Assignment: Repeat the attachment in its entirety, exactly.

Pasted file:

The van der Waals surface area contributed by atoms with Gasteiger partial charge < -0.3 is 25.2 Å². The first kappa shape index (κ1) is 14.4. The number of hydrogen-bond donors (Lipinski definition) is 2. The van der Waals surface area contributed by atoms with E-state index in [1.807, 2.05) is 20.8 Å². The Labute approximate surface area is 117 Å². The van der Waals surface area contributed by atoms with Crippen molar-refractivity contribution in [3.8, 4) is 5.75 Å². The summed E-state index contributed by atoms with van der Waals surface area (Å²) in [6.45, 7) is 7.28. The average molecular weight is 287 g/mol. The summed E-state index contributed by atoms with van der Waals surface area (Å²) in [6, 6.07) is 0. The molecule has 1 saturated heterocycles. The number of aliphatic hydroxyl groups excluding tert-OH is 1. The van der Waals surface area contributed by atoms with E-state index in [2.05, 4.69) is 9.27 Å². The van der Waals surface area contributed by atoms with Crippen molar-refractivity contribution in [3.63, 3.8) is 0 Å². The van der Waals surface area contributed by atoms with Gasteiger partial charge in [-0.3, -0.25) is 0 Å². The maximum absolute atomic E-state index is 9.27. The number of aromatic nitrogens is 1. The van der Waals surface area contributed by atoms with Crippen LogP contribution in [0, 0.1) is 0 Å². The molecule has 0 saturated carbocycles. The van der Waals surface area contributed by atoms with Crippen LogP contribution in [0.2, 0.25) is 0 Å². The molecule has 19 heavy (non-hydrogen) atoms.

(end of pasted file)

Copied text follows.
The van der Waals surface area contributed by atoms with Gasteiger partial charge < -0.3 is 25.2 Å². The first kappa shape index (κ1) is 14.4. The number of hydrogen-bond donors (Lipinski definition) is 2. The van der Waals surface area contributed by atoms with E-state index in [1.807, 2.05) is 20.8 Å². The Labute approximate surface area is 117 Å². The van der Waals surface area contributed by atoms with Crippen molar-refractivity contribution in [3.8, 4) is 5.75 Å². The summed E-state index contributed by atoms with van der Waals surface area (Å²) in [6.45, 7) is 7.28. The average molecular weight is 287 g/mol. The summed E-state index contributed by atoms with van der Waals surface area (Å²) in [6, 6.07) is 0. The molecule has 1 saturated heterocycles. The number of aliphatic hydroxyl groups excluding tert-OH is 1. The van der Waals surface area contributed by atoms with E-state index in [2.05, 4.69) is 9.27 Å². The van der Waals surface area contributed by atoms with Crippen molar-refractivity contribution in [3.63, 3.8) is 0 Å². The van der Waals surface area contributed by atoms with Gasteiger partial charge in [-0.3, -0.25) is 0 Å². The maximum absolute atomic E-state index is 9.27. The number of aromatic nitrogens is 1. The van der Waals surface area contributed by atoms with Crippen LogP contribution in [0, 0.1) is 0 Å². The molecule has 0 saturated carbocycles. The van der Waals surface area contributed by atoms with Crippen LogP contribution in [0.2, 0.25) is 0 Å². The molecule has 19 heavy (non-hydrogen) atoms.